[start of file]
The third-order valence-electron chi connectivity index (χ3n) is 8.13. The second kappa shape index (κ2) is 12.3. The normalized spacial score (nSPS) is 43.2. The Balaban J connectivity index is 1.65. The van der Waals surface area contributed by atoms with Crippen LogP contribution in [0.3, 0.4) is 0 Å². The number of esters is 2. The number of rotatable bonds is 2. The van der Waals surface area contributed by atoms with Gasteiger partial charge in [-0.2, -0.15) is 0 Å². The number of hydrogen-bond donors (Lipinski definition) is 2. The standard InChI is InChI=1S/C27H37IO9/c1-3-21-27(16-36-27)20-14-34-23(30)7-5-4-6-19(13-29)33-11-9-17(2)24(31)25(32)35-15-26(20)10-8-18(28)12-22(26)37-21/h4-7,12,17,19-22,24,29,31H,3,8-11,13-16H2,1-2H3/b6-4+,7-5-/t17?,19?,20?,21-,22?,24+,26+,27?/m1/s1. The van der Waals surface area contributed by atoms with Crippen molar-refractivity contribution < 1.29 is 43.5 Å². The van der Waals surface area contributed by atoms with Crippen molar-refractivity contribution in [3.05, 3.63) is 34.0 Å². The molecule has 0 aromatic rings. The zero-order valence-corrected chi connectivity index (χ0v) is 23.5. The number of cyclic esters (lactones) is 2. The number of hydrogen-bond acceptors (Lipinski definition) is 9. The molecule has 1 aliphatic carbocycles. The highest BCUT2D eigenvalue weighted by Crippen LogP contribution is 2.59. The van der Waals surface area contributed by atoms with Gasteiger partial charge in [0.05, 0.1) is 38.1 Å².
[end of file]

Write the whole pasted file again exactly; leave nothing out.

The third-order valence-electron chi connectivity index (χ3n) is 8.13. The second kappa shape index (κ2) is 12.3. The normalized spacial score (nSPS) is 43.2. The Balaban J connectivity index is 1.65. The van der Waals surface area contributed by atoms with Crippen LogP contribution in [0.3, 0.4) is 0 Å². The number of esters is 2. The number of rotatable bonds is 2. The van der Waals surface area contributed by atoms with Gasteiger partial charge in [-0.2, -0.15) is 0 Å². The number of hydrogen-bond donors (Lipinski definition) is 2. The standard InChI is InChI=1S/C27H37IO9/c1-3-21-27(16-36-27)20-14-34-23(30)7-5-4-6-19(13-29)33-11-9-17(2)24(31)25(32)35-15-26(20)10-8-18(28)12-22(26)37-21/h4-7,12,17,19-22,24,29,31H,3,8-11,13-16H2,1-2H3/b6-4+,7-5-/t17?,19?,20?,21-,22?,24+,26+,27?/m1/s1. The van der Waals surface area contributed by atoms with Crippen molar-refractivity contribution < 1.29 is 43.5 Å². The van der Waals surface area contributed by atoms with Crippen molar-refractivity contribution in [3.05, 3.63) is 34.0 Å². The molecule has 0 aromatic rings. The zero-order valence-corrected chi connectivity index (χ0v) is 23.5. The number of cyclic esters (lactones) is 2. The number of hydrogen-bond acceptors (Lipinski definition) is 9. The molecule has 1 aliphatic carbocycles. The highest BCUT2D eigenvalue weighted by Crippen LogP contribution is 2.59. The van der Waals surface area contributed by atoms with Gasteiger partial charge in [0.05, 0.1) is 38.1 Å².